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HoundBaskervilles-1959-UA-halfBWhen Hammer Films was to make this version of the Sir Arthur Conan Doyle novel, they called on their two biggest stars of the time. Peter Cushing took the role of Sherlock Holmes, while Christopher Lee was Sir Henry Baskerville. Andre Morell was Dr. Watson. The production was the first time fans would see Holmes in color. Cushing received mixed reviews at the time and Morell was seen to portray Watson as closer to Doyle’s ideal than other sometimes more comic versions. And Lestrade made no appearance in this version.

The film is said by some to be the best Holmes movie ever made(Rotten Tomato gives it a 100% rating), though it was only loosely based on the novel.

Things not in the novel were Sir Henry’s heart condition, no ritual sacrifice, no tarantula, nor was Holmes thought to be caught in a cave-in. Stapleton’s daughter was actually 220px-The_Hound_of_the_Baskervilles_1959_posterhis wife in the novel, though pretending to be his sister. She didn’t hate Sir Henry in the novel, did not drown in the bogs. Stapleton wasn’t mauled to death by the hound in the novel, but disappeared into the moors, presumed drowning in one of the bogs. The hound din’t wear a devilish mask in the novel, but was made to appear demonic with luminescent paint.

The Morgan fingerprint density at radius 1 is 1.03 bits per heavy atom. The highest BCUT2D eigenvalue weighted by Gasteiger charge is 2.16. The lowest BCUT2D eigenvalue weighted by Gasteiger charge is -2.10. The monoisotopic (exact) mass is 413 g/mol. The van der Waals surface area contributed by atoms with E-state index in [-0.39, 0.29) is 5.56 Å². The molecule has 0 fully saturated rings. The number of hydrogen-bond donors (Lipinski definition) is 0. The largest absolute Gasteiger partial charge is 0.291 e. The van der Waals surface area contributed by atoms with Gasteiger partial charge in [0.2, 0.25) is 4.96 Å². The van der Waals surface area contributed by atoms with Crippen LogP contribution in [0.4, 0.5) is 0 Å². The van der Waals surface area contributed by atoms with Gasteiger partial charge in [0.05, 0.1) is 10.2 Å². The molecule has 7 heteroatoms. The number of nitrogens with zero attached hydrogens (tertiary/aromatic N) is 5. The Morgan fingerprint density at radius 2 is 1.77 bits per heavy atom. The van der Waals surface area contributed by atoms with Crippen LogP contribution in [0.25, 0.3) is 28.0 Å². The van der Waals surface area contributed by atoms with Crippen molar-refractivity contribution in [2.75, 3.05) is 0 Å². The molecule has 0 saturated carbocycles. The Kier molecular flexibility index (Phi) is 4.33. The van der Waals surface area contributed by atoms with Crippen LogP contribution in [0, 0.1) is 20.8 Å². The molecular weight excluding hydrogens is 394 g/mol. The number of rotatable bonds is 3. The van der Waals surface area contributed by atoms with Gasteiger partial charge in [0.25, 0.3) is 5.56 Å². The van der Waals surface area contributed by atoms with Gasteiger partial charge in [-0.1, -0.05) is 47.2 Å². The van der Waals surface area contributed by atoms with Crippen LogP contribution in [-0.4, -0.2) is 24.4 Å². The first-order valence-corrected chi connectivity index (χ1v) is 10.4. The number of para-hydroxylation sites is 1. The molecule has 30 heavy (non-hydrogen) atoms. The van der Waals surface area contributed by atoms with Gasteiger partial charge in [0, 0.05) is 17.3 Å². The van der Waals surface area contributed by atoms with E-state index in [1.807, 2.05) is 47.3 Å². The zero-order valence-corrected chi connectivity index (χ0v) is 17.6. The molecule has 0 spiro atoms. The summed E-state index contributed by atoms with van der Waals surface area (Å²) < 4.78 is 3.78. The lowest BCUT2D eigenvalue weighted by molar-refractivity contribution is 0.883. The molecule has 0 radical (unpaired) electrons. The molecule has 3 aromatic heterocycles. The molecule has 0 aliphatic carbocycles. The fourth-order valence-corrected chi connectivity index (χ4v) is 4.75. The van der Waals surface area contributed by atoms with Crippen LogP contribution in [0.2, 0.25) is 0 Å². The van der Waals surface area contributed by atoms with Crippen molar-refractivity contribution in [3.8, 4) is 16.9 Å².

Peter Cushing went on nine years later to play Holmes in a BBC series of sixteen episodes, including a two-part Hound reprise. Cushing was a Holmes aficionado and brought his knowledge to all productions.

All in all, I rather enjoyed this version, never having seen it before.

For more overlooked films, check out Todd Mason every Tuesday.

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